“Many farms may have the land available to erect a wind turbine or the roof space on a barn or farmhouse for solar panels,” he says, “This gives them a great opportunity to make themselves entirely sustainable and self-efficient.”



Paul has been involved with some very interesting renewable endeavours, including megawatt projects in East Anglia in England and micro generation projects. He has noticed that there is a marked difference in reception to renewable energy depending on where you go in the UK.

“Scotland’s natural stance for renewable projects is to accept and not reject. So they are very advanced in things like wind farms, on and offshore,” he says, “But in England these same projects are met with scepticism and an initial refusal. Renewable energy and sustainability are keywords at the moment, but you can see the real dedication in how governments act.”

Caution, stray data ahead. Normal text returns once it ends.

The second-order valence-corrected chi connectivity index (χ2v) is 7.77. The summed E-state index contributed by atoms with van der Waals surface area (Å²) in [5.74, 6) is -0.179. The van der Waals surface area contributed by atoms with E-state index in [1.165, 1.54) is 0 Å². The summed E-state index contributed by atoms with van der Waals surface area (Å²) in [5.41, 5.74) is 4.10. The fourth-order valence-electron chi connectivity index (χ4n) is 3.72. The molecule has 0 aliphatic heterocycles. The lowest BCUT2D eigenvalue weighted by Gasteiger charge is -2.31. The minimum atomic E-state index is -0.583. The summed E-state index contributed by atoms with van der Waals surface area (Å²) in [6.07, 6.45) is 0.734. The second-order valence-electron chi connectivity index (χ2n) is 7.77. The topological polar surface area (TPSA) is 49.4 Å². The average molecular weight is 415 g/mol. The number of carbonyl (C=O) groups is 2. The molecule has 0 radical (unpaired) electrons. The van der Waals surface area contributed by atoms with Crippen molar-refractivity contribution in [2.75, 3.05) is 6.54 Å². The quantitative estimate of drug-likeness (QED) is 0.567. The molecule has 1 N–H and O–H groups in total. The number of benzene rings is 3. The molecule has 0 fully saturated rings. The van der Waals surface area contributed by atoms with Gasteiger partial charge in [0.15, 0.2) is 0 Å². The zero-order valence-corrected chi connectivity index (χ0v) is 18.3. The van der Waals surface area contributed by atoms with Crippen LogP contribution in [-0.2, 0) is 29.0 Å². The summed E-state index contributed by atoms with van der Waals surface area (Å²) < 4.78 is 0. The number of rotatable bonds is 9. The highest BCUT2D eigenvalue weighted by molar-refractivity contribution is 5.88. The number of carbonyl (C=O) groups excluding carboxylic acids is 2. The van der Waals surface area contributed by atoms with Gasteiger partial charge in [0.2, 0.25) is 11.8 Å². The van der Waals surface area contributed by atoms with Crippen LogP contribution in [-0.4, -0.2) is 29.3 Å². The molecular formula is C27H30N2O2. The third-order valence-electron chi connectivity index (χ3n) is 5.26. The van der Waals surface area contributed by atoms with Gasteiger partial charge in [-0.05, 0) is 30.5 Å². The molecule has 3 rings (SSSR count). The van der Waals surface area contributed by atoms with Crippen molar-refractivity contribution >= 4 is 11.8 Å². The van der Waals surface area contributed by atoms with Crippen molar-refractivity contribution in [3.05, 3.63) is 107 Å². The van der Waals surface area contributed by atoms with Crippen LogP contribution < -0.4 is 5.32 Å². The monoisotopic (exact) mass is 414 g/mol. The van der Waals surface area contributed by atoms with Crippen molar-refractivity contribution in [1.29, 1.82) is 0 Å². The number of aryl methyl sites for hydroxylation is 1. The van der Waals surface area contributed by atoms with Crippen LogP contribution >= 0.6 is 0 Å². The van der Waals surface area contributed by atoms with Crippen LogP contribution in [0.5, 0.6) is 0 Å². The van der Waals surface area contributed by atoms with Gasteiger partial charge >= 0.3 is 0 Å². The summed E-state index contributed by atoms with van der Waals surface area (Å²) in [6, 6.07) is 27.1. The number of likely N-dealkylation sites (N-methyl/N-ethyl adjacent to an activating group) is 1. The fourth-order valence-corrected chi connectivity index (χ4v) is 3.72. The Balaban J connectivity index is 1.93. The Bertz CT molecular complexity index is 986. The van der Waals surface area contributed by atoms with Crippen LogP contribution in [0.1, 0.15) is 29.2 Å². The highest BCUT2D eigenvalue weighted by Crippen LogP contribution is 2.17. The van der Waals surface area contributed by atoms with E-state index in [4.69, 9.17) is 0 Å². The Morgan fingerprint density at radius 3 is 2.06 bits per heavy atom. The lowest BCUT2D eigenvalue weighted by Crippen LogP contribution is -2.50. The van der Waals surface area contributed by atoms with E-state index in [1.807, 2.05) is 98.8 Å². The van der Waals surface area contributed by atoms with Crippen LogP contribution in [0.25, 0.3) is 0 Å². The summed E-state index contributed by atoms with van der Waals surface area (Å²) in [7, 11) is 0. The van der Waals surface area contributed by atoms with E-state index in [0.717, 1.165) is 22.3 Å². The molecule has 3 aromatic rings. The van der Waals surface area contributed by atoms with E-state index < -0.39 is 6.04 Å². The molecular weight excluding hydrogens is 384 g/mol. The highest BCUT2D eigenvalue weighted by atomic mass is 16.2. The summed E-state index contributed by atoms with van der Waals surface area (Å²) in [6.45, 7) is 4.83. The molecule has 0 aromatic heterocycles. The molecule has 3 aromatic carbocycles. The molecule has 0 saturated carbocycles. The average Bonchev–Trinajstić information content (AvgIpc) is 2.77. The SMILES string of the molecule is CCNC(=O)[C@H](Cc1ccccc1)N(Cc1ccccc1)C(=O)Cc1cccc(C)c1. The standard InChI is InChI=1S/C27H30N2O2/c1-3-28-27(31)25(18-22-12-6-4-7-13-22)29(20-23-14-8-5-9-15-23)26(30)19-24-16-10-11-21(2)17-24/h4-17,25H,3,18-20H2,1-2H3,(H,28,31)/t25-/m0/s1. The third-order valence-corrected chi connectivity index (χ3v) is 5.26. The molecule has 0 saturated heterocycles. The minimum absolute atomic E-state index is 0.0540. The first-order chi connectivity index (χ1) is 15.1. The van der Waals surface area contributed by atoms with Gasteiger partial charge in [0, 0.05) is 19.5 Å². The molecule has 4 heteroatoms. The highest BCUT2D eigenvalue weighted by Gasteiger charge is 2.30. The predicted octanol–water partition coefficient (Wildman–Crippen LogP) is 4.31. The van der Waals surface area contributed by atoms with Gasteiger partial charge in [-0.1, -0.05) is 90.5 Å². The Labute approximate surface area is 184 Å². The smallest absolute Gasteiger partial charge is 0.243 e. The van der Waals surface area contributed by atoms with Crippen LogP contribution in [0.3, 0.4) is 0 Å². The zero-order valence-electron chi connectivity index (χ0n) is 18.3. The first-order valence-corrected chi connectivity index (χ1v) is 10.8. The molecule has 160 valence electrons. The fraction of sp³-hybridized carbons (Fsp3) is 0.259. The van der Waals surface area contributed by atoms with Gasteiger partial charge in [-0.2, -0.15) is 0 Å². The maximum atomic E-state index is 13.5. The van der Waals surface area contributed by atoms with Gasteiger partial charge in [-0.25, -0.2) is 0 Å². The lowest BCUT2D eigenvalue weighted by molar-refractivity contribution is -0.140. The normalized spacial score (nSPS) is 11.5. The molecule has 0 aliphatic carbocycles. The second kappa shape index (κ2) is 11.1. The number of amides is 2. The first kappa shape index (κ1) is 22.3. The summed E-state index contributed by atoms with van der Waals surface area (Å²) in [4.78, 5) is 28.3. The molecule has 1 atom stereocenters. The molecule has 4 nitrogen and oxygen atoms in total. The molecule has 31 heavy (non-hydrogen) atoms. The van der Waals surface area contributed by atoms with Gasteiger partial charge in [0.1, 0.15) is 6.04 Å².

Fortunately, people and businesses are free and able to make use of the renewable energy resources themselves. And, standing in their corner, British Renewable Fuels has already proved that even during crisis like Covid 19, they are up for the challenge and keeping their customers supplied.

“We did not slow down production during Lockdown,” he explains, “Our yard is large enough that there is roughly five metres if not more between each of our staff. This was fortunate because during spring and summer time we process and stockpile so that we have the supply for the winter months where the requirement often doubles. Also,  during the Lockdown period a lot of our clients still required their fuel for their home heating or their small businesses.”